No students in the class of 2023 selected as Ingram Scholars in the most recent applicant pool

The Ingram Scholars Program unusually denied all rising-sophomore applicants admission during the last application cycle.

EBI

Alex Venero

E. Bronson Ingram Residential College as photographed on Sept. 10, 2020. (Vanderbilt Multimedia/Alexandra Venero)

Rachael Perrotta, Staff Writer

The Ingram Scholars Program failed to admit any rising-sophomores last winter, breaking their tradition of annually accepting a few sophomores in the winter application period.

Each year, incoming first-years applying have the opportunity to apply for the Ingram Scholars Program along with their application to Vanderbilt. Additionally, rising-sophomores can apply for the program during their second semester at Vanderbilt. 

Typically, around ten incoming first-years are chosen, along with approximately two rising-sophomores. In the class of 2022, two students, Louisa (Loulou) Byars and John (Chang Yong) Gee, were selected for the program as rising-sophomores.

Dean of Admissions Doug Christiansen commented on the lack of students in the class of 2023 chosen for the program.

The number in the cohort each year is determined by funding that is available from the Ingram Program endowment and the number of qualified applicants,” Christiansen said.

Applicants typically learn of their results in mid-May, but students were notified on July 28, 2020 that they had not been selected for admission. However, some students recently realized that rejection had been widespread, with no one making it past this round. Additionally, some applicants failed to receive notification of their denial until Aug. 10, 2020, after repeated inquiries about results.

“The notifications were sent based on the timing and stage of the selection process. All aspects of each student’s application status are confidential,” Christiansen said.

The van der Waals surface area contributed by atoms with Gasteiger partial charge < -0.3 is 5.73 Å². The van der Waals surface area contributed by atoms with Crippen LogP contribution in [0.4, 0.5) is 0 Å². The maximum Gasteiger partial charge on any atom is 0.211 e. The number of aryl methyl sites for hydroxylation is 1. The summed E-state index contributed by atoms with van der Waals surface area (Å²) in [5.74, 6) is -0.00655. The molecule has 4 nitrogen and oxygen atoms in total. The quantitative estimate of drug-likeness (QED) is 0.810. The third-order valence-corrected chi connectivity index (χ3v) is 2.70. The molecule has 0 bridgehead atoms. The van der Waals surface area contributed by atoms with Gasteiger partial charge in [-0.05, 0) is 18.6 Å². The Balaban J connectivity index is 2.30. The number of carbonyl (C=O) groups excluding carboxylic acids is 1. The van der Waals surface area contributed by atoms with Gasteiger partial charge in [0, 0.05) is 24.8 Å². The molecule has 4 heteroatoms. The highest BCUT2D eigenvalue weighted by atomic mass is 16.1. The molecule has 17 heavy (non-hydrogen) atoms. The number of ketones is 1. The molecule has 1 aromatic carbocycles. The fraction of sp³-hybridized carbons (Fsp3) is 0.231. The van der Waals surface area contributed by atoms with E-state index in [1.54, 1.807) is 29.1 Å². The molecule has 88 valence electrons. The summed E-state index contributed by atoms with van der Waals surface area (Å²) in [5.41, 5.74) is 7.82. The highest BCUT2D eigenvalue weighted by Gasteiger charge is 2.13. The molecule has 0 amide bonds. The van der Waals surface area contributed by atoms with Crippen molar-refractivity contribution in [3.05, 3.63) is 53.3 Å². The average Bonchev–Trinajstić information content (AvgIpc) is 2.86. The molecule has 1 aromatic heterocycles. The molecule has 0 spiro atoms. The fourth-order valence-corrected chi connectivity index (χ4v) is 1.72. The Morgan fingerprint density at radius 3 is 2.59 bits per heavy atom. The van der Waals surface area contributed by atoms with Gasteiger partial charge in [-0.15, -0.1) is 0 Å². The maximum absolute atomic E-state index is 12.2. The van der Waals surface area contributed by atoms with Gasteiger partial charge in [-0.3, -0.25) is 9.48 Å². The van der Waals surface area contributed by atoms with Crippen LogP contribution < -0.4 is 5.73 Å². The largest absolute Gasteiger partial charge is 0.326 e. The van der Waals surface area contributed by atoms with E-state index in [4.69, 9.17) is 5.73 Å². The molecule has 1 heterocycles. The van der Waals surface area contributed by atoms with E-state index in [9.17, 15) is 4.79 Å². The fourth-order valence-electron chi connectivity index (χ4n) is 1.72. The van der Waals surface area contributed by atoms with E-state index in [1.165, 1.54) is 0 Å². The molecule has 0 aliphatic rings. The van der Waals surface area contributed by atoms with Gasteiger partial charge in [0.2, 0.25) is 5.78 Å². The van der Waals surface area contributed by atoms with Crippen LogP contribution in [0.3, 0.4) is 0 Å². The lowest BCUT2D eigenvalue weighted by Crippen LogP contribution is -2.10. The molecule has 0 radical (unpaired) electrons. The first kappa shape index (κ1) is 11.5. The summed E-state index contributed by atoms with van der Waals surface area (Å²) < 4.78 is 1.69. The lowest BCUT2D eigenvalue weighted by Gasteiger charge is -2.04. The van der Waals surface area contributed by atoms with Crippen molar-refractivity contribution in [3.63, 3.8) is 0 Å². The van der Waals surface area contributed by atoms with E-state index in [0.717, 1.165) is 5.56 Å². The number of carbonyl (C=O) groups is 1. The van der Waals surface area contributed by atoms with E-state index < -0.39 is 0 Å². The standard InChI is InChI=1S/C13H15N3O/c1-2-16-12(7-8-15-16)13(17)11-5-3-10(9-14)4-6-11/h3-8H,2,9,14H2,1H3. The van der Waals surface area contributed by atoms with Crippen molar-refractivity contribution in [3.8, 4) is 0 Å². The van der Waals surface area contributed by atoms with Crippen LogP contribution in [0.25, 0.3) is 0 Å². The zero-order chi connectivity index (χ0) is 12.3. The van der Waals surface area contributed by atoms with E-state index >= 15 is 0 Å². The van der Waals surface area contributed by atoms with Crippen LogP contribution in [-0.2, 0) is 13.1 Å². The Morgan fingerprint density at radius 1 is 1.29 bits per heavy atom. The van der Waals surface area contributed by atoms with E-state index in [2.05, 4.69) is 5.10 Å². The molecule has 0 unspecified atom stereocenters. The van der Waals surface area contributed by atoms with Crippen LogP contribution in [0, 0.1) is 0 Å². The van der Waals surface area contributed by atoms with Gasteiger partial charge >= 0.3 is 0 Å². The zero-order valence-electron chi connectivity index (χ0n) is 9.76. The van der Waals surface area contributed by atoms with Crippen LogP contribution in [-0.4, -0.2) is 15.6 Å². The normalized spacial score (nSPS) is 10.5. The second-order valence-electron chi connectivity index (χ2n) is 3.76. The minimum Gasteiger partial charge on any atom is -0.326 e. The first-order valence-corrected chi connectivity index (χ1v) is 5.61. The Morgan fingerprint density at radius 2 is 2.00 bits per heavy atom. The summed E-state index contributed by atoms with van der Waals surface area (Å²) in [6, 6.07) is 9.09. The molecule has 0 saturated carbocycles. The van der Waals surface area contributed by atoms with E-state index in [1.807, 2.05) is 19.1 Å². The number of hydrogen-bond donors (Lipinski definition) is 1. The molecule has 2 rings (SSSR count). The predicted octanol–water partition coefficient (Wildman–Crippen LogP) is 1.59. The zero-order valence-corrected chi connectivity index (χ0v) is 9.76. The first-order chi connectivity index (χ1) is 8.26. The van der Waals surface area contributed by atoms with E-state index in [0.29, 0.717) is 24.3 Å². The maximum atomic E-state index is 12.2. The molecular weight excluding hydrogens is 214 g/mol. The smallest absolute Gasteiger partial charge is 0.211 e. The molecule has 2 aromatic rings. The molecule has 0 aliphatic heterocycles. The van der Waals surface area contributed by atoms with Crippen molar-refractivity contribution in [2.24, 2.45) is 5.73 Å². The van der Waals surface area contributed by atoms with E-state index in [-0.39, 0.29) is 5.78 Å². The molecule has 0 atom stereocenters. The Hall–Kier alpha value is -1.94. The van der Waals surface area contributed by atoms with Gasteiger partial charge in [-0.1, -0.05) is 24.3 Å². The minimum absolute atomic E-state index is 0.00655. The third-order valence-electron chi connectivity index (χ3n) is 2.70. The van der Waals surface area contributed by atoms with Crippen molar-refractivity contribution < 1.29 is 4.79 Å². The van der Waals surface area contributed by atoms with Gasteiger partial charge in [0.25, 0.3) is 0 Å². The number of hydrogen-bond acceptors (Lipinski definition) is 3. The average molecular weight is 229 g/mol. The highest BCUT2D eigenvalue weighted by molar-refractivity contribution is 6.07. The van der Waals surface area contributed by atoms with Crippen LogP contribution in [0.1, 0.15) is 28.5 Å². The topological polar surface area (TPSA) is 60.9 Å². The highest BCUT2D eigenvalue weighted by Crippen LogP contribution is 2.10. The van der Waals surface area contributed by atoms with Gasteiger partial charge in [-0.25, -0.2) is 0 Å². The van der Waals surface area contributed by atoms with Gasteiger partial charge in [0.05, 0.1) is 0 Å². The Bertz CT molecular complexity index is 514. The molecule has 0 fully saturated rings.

Miles Borowsky, Ingram Scholar applicant and sophomore, expressed his frustration concerning the timeline of results and the lack of rising sophomores admitted. 

There was no communication about this. Myself and others were left feeling confused, and quite frankly, very upset,” Borowsky said. “I put many, many hours into this application and while I never ‘expected’ to be chosen, I was hopeful that my hard work would pay off.”

Borowsky also expressed that, by not communicating with applicants about the lack of chosen awardees, the Ingram Scholars Program did not acknowledge the work they put forth to apply for the scholarship. 

“It’s really difficult to believe that not a single applicant was qualified,” Borowsky said. “I’m not aggravated that I didn’t get selected; I’m aggravated that no one got selected and that they failed to communicate with us and respect the time and effort we put into the effort. It leads me to believe that the Scholarship Committee isn’t being transparent with us.”

Jacob Shamberg, also a sophomore and applicant to the Ingram Scholars Program last application cycle, expressed a similar lack of clarity regarding the lack of applicants chosen from the class of 2023.

“The way the email was worded implied that they did choose some people to be finalists, which was a little confusing,” Shamberg said.

Christiansen stated that applicants were alerted about their personal standing in the program.

“Each applicant was appropriately notified whether or not they were moving forward as an Ingram Scholar finalist,” Christiansen said.

Borowsky inquired with the Office of Student Financial Aid and Scholarships if there would be an opportunity for the class of 2023 to reapply for the program, which was declined. 

“Based upon the unique programming offered by the Ingram Program, rising juniors are not eligible to apply,” per an email from Chanell Thomas, Associate Director of the Office of Student Financial Aid and Scholarships.

Christiansen also stated that the funding, from the Ingram Scholars Program endowment, not being used for these scholarships will be used for programming and future awards.

“The Ingram Scholars program is funded by the Ingram Scholars Program endowment. All dollars generated by the endowment are used exclusively for Ingram scholarships and programming,” Christiansen said.

While the COVID-19 pandemic affected many scholarship programs nationwide, Thomas affirmed that it didn’t affect the results of the application cycle.

“The pandemic did create a delay in the review process. However, it was completed as in prior years with each application reviewed by the committee,” Thomas said.

Brian Heuser, Program Director of the Ingram Scholars Program, did not respond to The Huster’s request for comment.

“The Ingram Scholars Program is fully committed to its mission. The program continues to focus on being innovative in its approach to service, scholar engagement, required projects, and the sense of community among the scholars during COVID-19,” Christiansen said.